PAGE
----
Study brings diagnostics for viruses a step closer to reality

Feb 14, 2012

Scientists have developed a technique which could form the basis of a non-invasive diagnostic for Adenovirus – the virus responsible for a large number of common illnesses.

The biosensor technology developed by researchers at the University of Leeds can not only detect the presence of the virus, it can also identify the individual strain and the number of virus particles present.

The study underpinning this research is published on Feb. 15 in the journal Biosensors & Bioelectronics.

Currently, testing for viruses is complicated, time consuming and requires specialist preparation of samples to identify virus DNA. Using this new technique, testing for viruses could be much quicker, simpler and ultimately less costly. For patients, this sort of diagnostic would mean faster treatment.

"This is a significant leap forward in testing for viruses," says Professor Paul Millner of the University's Faculty of Biological Sciences, who supervised the study. "For the first time we've been able to test for the presence of a whole virus, rather than having to seek out its genetic material, and the first time the number of virus particles has been counted using a device. These are both exciting developments."

is a common virus found in vertebrates and causes many illnesses, from the common cold through to gastroenteritis. People with strong immune systems are not badly affected by the virus, but for those with a compromised or immature immune system - such as small children or HIV sufferers– it can have fatal consequences.

The new technique uses antibodies attached to an electrical sensor. By measuring the sensor's electrical changes, researchers were able to identify how many virus particles were present, and determine the type of dependent on its response.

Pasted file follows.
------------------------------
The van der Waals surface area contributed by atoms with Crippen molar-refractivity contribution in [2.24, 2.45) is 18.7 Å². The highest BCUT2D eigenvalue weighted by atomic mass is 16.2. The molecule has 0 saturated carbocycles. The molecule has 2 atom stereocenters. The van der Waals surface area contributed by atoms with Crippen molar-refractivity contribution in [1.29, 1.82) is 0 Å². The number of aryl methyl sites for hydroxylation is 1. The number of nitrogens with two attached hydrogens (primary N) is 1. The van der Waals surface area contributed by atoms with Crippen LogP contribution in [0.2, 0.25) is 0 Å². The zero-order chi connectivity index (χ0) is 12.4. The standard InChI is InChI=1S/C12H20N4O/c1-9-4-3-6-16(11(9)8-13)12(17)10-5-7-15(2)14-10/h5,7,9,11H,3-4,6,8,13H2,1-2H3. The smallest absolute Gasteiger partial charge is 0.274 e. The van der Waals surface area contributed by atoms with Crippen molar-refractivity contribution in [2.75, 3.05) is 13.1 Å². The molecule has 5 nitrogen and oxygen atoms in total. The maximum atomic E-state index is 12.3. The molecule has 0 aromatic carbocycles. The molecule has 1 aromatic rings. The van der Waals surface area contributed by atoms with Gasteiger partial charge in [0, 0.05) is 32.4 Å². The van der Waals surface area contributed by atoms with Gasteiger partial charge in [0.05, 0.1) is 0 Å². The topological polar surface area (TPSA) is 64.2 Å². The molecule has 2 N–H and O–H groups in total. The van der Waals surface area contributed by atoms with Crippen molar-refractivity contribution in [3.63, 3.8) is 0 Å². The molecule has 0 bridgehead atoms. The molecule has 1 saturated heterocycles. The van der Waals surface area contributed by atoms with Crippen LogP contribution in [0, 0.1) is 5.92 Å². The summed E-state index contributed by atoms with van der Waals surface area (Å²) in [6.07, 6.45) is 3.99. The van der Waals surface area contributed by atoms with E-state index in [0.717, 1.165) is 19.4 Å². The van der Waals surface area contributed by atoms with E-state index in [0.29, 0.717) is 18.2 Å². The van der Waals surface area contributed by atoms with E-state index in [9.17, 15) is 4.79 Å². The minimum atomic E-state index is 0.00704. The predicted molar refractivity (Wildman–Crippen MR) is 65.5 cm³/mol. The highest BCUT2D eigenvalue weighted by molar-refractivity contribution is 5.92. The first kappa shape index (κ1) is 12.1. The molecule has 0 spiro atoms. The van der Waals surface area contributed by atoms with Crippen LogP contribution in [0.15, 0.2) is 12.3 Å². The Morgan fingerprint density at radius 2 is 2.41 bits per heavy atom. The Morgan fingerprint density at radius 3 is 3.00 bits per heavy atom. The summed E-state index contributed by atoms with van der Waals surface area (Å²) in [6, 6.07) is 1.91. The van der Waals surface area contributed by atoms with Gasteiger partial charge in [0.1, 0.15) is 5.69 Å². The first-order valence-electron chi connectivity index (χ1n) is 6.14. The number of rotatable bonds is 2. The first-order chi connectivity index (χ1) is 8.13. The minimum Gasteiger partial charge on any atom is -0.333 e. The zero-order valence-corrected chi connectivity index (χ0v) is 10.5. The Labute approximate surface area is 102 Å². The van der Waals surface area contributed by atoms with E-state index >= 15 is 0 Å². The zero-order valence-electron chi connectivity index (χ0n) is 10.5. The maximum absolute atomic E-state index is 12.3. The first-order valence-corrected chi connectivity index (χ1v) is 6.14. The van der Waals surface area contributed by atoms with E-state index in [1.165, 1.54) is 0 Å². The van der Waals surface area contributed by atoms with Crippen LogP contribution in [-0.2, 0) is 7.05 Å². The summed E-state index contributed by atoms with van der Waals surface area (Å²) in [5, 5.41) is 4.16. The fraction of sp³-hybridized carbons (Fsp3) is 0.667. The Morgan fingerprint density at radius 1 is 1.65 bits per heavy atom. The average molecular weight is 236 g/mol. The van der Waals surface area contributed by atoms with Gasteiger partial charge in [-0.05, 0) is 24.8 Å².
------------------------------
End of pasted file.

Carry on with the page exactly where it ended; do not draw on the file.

"There's a long way to go before the technology might reach a doctor's surgery, but we've proven the concept," says Rebecca Caygill, the PhD student behind the study. "We now need to increase the sensitivity of the test and optimise the different stages of the process so that we can consider scaling it up for clinical trials."

Explore further: Space-tested fluid flow concept advances infectious disease diagnoses

More information: This study is published online by the journal Biosensors & Bioelectronics in a paper entitled: Novel impedimetric immunosensor for the detection and quantitation of adenovirus using reduced antibody fragments immobilized onto a conducting copolymer surface.

Related Stories

Why do some influenza virus subtypes die out?

Nov 14, 2011

Every so often we hear about a new strain of influenza virus which has appeared and in some cases may sweep across the globe in a pandemic, much as the H1N1 virus did last year. What happens to the old seasonal viruses? In ...

Structure of hepatitis B virus mapped

Jul 28, 2008

Using a newly developed method, Utrecht University researchers have mapped the structure and composition of the hepatitis B virus. The researchers were able to map the structure by spraying the virus.

Molecular anatomy of influenza virus detailed

Dec 30, 2006

Scientists at the National Institute of Arthritis and Musculoskeletal and Skin Diseases (NIAMS), part of the National Institutes of Health in Bethesda, Md., and colleagues at the University of Virginia in Charlottesville ...

Insight into HIV immunity may lead to vaccine

May 06, 2011

(Medical Xpress) -- Latest insights into immunity to HIV could help to develop a vaccine to build antibodies’ defences against the disease, a University of Melbourne study has found.

Recommended for you

User comments : 0

More news stories

Airbnb rental site raises $450 mn

Online lodging listings website Airbnb inked a $450 million funding deal with investors led by TPG, a source close to the matter said Friday.

Health care site flagged in Heartbleed review

People with accounts on the enrollment website for President Barack Obama's signature health care law are being told to change their passwords following an administration-wide review of the government's vulnerability to the ...